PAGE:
LiV's First Friday Review: Merge @ Andenken
We’re happy to introduce this new feature following first Friday every month, in which our friend LiV will review gallery openings. This month: the Merge group show at Andenken Gallery.
From a totally unbiased point of view (I’d never been to the gallery before, nor heard of the artists), everything, from the ultra-modern artwork to the live cello entertainment to the happy hipster crowd, was plain ol’ radical to the max. A fun, inspiring event that had me drooling all evening.
The first of four artists was Vincent Camparetto, whose work lit the entrance, literally, & caught my eye right away. My first impression? Vincent has a knack for cohesive layering of interesting elements, like textured photos and cleverly stenciled (sandblasted?) messages/patterns. And of course the soft light in the background made each piece especially intriguing in the room, and great for photographing. (Thanks, dude.)
The second was Amanda Marie. Oh Amanda, how you made my heart sing. Most of her work had me saying “Wow, that’s smart” over & over. Lots of interesting repetition in both the foreground(s) & background(s). Sloppy overlapping, in some cases, with a playful result. There was a feminine touch too that I admired right away, even before knowing she was a she. (I wonder if anyone else saw that?)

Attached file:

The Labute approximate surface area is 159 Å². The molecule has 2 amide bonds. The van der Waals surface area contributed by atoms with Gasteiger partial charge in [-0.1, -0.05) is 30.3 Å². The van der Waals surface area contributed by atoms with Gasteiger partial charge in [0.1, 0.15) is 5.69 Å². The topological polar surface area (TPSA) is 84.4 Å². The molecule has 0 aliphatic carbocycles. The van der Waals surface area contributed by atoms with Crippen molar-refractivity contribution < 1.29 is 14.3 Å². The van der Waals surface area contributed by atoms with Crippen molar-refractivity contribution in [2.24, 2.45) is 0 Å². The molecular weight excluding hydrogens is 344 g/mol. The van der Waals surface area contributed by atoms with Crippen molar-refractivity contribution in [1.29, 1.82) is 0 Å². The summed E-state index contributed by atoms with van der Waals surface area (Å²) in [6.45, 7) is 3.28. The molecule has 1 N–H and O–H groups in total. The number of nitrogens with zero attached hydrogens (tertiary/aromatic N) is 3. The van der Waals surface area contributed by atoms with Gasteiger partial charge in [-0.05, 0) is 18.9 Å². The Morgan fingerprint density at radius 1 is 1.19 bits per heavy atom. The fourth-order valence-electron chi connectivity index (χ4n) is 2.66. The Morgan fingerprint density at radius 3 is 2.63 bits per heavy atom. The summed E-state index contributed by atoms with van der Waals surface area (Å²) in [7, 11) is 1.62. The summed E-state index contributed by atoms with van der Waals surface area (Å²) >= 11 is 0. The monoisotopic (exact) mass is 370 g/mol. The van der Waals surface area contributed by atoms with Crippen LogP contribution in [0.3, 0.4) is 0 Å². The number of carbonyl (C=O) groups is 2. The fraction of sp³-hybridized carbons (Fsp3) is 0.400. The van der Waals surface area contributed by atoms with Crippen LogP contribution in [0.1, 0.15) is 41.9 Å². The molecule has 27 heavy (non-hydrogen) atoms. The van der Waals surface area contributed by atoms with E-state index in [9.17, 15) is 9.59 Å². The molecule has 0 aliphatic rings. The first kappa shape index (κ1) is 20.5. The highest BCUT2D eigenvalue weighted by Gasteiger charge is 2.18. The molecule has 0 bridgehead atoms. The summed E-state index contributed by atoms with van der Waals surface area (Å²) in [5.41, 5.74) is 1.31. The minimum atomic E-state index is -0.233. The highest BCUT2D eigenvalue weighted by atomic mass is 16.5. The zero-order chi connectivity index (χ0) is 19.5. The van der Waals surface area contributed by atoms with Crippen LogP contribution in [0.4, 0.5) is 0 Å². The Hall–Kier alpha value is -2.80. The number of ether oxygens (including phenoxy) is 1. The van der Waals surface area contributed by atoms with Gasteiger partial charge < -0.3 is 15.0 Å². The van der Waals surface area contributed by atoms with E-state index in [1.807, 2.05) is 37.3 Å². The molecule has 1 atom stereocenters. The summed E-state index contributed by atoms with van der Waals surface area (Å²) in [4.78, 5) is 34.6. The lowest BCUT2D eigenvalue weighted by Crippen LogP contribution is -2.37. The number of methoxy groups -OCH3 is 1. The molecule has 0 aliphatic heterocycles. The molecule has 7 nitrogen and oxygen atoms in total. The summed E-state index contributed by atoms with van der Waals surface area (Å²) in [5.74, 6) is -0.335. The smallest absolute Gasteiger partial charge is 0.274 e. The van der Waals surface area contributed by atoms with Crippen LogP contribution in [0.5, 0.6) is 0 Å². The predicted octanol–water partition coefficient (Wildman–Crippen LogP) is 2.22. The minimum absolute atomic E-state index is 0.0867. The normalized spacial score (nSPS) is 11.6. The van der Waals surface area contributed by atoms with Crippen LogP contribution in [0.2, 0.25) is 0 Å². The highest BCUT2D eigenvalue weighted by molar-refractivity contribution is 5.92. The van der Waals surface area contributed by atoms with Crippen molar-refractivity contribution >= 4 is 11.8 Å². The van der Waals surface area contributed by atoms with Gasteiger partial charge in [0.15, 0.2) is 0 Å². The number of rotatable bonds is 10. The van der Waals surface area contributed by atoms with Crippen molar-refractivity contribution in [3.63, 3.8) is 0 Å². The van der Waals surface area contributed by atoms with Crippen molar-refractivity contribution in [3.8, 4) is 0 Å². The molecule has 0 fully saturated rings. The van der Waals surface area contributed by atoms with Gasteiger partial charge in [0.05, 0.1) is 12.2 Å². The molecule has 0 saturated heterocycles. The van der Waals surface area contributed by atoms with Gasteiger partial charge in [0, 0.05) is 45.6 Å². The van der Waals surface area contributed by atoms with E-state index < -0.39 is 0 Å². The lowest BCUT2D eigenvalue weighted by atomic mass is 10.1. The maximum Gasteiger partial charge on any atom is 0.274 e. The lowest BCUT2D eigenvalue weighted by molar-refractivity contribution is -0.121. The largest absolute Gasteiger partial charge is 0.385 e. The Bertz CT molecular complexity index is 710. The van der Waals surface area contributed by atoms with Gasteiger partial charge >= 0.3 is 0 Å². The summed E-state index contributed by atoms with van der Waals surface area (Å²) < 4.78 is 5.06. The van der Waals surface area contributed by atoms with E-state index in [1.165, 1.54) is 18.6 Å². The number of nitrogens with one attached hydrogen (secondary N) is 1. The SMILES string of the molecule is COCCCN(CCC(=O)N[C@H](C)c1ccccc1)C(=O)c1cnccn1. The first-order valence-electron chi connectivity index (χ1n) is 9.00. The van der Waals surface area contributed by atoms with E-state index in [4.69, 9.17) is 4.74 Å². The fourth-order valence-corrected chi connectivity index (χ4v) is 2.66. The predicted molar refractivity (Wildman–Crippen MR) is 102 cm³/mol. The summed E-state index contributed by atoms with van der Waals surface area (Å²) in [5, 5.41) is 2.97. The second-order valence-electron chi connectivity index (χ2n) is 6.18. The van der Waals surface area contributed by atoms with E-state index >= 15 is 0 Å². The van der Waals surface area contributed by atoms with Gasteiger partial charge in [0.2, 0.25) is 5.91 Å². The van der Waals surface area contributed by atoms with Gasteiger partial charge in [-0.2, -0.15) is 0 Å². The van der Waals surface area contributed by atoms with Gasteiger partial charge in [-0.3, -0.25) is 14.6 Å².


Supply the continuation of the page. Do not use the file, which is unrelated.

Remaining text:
The third was Scot Lefavor, whose titles alone were works of art. “Why Shit Sucks in ’08” and “Sometimes I Feel Like… Somebody’s Watching Me!” ... makes me wish I would’ve met him that night. His paintings were, I have to say, my favorite of the evening. Big chunks of solid color, high contrast of mostly primaries versus black. Big words, and more importantly, big messages. And as if the size alone of each piece wasn’t enough to grab me by the eyeballs, his themes were always original, often absurd & sometimes perverse. In a word, awesometastic!
And finally there was the talented Ian Cooke, whose work wasn’t hanging on the wall. After wandering around the main room a few times, I turned a crowded corner, and there he was, playing his cello & singing his complicated, original lyrics. Talk about talent. I stood & watched him for a good while. I looked around the room at all the open mouths & thought of how much I’d love to listen to him while painting in the bathtub or driving with the windows down. And so I took a little bit of him home for my listening pleasure, for just $10.
Lots of things made it a great night for me. Standing on the sidewalk amidst the young-ish crowd, keeping warm near a flaming pig of iron outside an art gallery of super-talent… now that’s the stuff of a good First Friday. The music, the creativity, the ambience in general (especially with Vincent’s work)... was all very stimulating. A great night, indeed. If you happened to miss the show last week, sorry to say you missed out.
Until next time,